Teaching basic lab skills
for research computing

Checking the Balance

Added 2016-02-22: this strong critique of the Terrell et al preprint mentioned in the opening paragraph of this post is worth a careful read.

It's been a depressing couple of weeks. On top of yet more reports of universities turning a blind eye to sexual harassment for years, a new paper of gender bias in open source shows that, "...women's contributions tend to be accepted more often than men's. However, when a woman's gender is identifiable, they are rejected more often." This comes on top of earlier studies (like this one) showing that women are substantially under-represented in online forums like Stack Overflow, even when compared to computing as a whole.

This prompted me to take another look at how Software Carpentry is doing. To start, here are the number and percentage of qualified Software Carpentry instructors broken down by gender:

Qualified Instructors by Gender
FemaleMaleOtherUnknown
Number136355326
%age26.2%68.3%0.6%5.0%

Let's compare that to the number of people contributing to our core lesson repositories in January 2016 by gender. (I'd like to show number for a whole year, but my script won't fetch stuff from that far back.)

Repository Contributors by Gender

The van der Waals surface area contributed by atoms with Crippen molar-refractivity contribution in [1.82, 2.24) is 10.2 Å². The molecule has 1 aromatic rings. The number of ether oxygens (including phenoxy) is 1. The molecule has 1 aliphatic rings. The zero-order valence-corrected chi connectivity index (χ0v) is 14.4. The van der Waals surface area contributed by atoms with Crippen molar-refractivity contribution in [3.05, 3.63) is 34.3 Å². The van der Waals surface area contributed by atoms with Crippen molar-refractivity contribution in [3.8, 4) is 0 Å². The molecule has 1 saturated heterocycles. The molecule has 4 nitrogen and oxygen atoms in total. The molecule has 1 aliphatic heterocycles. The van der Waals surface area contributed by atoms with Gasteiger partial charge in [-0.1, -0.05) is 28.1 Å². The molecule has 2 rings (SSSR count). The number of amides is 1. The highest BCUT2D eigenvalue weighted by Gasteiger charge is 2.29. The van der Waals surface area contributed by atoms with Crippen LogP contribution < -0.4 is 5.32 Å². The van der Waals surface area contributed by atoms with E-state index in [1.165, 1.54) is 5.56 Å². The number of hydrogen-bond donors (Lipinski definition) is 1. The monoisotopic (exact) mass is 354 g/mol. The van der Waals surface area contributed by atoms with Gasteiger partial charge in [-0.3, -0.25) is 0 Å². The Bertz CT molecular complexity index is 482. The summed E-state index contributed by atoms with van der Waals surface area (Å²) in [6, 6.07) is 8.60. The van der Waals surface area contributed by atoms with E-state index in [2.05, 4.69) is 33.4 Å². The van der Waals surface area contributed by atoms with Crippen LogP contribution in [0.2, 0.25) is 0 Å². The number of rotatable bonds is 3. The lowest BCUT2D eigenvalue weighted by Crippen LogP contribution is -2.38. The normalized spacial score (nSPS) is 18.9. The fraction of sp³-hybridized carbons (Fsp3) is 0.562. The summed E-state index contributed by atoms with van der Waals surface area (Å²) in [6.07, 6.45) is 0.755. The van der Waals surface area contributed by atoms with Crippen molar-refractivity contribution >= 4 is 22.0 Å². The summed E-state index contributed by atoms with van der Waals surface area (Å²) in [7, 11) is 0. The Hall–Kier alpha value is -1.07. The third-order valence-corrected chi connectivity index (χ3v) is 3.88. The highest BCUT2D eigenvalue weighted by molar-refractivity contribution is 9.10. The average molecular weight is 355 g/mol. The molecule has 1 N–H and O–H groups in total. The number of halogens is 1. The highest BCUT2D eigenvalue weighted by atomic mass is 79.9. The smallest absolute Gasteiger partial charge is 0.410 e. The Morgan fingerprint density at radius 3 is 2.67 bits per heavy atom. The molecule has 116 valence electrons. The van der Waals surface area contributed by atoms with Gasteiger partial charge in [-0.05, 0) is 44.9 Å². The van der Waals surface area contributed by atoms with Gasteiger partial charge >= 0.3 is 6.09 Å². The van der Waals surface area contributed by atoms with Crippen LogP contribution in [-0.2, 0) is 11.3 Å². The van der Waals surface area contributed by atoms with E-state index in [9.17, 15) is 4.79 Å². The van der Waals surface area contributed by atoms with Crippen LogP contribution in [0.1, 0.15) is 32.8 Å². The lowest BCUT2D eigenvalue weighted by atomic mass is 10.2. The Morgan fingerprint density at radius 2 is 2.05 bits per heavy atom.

FemaleMaleOtherUnknown
Number1979-14
%age17.0%70.5%-12.5%

17% female is better than average for GitHub and Stack Overflow, but still pretty poor. The proportion is even worse when we count number of contributions rather than number of contributors:

Repository Contributions by Gender
FemaleMaleOtherUnknown
Number69532-28
%age11.0%84.6%-4.5%

This allows us to calculate contributions per person:

Repository Contributions per Person by Gender
FemaleMaleOtherUnknown
Number3.66.72-

But now let's compare this to the stats for Software Carpentry's core mission: delivering workshops. Our next table shows the number of people who taught workshops in 2015:

Workshop Instructors by Gender
FemaleMaleOtherUnknown
Number891931213
%age21.9%47.5%29.8%0.7%

while this one shows the actual number of workshops taught (e.g., if I taught three times, I count as three points in the male column):

Workshops Taught by Gender
FemaleMaleOtherUnknown
Number1824061634
%age24.1%53.8%21.6%0.5%

and this one shows the average number of workshops taught by each instructor:

Repository Contributions per Person by Gender
FemaleMaleOtherUnknown
Number2.02.11.31.3

Finally, here's the breakdown of contributors to our discussion mailing list for the three months Nov 2015 - Jan 2016:

Email Contributors by Gender
FemaleMaleOtherUnknown
Number2295--
%age18.8%81.2%--

of messages sent:

Email Messages by Gender
FemaleMaleOtherUnknown
Number73277--
%age20.9%79.1%--

and of messages per person:

Email Messages per Person by Gender
FemaleMaleOtherUnknown
Number3.32.9--

I draw some comfort from the fact that our online balance isn't dramatically different from our in-person balance, and that both are much better than GitHub's or Stack Overflow's (though it would be hard for us to do worse), It's still clear, though, that women and other people who do not identify as male are under-represented both online and and in person. What's worse is that as we grow, we're regressing to computing's unbalanced mean: over a third of our instructors were women in the summer of 2013. While I worry about the number of people who complete instructor training but never teach for us, I worry a lot more about that, and if we're going to try to fix something this year, that's what I'd like it to be.

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